As they discussed details, I shook my head internally. Surely this was only giving my dad false hope.  He couldn’t realize that he was speaking to the one person in Noumea who had even heard of the Super Bowl, much less planned to watch it. But I gamely wrote down suggested websites and traded email addresses with the kid, in the hopes he could think of a bar that might be showing the game.

 

As the days ticked by and the kid didn’t write, I could see my dad getting more and more anxious. We took trips to the beach, we walked around town, the kids played on the dock, but the still the question came up: how was Dad going to watch the Super Bowl? My suggestion that, while my internet connection wouldn’t be good enough to stream the game, we could probably download a highlight reel afterwards was met with scorn.  Ditto offering to have the kids reenact the game later.

Prepping for their big scene.

“I don’t want highlights.  I’m taping it at home; if I can’t watch it live, I’ll see it all then.”
I looked at him, wondering why we were going through this for a game he was taping. “Then why don’t we keep you in a news blackout and you can wait?”
“And stop talking about it,” muttered my mother.
Dad shook his head. “It’s not the same.”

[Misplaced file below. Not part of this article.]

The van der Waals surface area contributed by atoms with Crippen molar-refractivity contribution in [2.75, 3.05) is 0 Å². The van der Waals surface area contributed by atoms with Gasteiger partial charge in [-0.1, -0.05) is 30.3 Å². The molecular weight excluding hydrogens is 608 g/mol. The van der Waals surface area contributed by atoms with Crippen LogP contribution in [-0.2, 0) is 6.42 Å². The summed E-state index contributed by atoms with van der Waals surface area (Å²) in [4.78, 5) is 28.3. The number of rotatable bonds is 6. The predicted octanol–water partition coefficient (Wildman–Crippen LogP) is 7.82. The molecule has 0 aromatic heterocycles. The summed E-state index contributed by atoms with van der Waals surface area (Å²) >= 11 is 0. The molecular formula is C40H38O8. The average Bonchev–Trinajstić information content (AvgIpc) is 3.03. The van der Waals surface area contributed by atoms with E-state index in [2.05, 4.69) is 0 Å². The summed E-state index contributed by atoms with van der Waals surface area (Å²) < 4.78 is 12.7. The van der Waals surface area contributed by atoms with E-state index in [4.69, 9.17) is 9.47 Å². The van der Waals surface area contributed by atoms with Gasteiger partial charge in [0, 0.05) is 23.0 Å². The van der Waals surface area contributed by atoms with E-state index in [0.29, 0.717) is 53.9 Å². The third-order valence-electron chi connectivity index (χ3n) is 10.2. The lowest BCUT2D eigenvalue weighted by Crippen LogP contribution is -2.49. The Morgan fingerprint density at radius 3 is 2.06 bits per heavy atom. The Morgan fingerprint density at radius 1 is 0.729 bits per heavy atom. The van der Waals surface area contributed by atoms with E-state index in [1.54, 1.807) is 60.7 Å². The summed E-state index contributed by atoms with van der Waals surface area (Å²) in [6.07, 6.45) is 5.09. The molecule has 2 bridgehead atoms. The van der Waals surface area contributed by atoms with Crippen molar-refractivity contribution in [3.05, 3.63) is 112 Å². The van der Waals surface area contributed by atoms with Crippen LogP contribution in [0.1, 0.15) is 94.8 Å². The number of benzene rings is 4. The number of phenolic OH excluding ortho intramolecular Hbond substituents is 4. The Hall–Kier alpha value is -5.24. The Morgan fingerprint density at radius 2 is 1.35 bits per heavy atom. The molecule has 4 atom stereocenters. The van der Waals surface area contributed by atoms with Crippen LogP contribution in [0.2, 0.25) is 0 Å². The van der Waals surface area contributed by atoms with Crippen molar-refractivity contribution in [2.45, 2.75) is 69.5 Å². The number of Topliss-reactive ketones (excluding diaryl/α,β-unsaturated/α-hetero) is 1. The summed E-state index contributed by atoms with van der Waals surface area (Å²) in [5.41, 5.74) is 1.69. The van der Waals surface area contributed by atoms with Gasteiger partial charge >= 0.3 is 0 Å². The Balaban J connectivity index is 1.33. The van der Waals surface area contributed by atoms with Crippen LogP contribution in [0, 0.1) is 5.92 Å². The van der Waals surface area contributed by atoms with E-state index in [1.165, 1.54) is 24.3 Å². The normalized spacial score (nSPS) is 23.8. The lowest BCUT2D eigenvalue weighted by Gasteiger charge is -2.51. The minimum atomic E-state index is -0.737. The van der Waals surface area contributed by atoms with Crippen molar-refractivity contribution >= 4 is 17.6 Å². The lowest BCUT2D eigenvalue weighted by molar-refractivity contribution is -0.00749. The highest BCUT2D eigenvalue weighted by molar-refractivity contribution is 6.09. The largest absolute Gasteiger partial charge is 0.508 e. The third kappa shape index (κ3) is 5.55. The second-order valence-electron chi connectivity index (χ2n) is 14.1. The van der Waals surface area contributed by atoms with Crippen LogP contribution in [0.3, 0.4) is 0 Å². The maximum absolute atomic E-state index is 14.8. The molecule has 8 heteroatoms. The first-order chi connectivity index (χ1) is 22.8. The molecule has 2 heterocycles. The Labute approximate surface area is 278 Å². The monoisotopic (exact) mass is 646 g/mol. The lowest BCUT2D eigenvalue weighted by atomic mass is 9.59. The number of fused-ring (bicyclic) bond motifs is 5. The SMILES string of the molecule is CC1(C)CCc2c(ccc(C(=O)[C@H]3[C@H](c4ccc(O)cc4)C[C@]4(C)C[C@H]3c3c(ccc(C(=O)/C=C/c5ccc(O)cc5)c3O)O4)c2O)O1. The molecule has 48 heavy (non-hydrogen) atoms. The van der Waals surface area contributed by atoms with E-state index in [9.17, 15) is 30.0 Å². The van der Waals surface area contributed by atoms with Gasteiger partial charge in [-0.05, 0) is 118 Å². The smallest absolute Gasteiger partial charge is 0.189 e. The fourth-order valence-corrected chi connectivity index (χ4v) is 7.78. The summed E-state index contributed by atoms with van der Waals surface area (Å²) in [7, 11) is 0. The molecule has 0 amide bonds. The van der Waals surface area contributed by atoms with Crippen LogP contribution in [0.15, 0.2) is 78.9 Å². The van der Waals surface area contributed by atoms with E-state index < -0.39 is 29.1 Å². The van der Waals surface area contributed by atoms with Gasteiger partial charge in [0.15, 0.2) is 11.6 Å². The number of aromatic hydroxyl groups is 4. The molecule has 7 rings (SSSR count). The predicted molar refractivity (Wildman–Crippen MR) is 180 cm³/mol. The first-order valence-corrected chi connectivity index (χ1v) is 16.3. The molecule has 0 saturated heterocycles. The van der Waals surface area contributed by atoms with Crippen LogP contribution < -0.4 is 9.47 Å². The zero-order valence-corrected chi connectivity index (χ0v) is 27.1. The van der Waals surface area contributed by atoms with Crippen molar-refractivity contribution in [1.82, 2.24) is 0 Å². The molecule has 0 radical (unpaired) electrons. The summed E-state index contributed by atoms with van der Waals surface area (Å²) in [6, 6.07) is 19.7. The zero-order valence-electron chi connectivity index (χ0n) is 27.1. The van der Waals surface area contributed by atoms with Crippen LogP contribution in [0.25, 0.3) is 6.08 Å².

One morning as I was preparing breakfast Dad called down from the cockpit. “Amy! Bad news.”
“What’s that?”
“There is no American Consulate in Noumea.”
I paused for a moment. “Were you seriously planning to call the American consul to ask where to watch the Super Bowl? Really?  You’re not even an American.”
“Yes,” he said in a way that sounded a lot like “Duh, obviously I was!”  Why else does a consul exist but to take care of such weighty matters for temporary expats from another country?  The things we learn.

 

During all this, I was in the middle of selling our old dinghy. As I fielded phone calls on the back deck, my eyes squeezed shut as I tried to focus all of my brainpower on understanding the French crackling over the line, Dad called to me from the cockpit.
“Amy!  There is an American bar in town!  They will definitely have the Super Bowl!”
We were getting down to the wire: only one day to go.  My phone rang again.  “I guess you’d better call them and find out.”
Dad was taken aback. “You want me to call them?”
“Yep.” 
When I made it back into the cockpit, Dad looked optimistic.  “So,” I asked, “did they know anything about the Super Bowl?”
“The woman I talked to told me that, if I could find the channel, they’d play it.”  My father viewed this as a positive sign.  I was a little less convinced.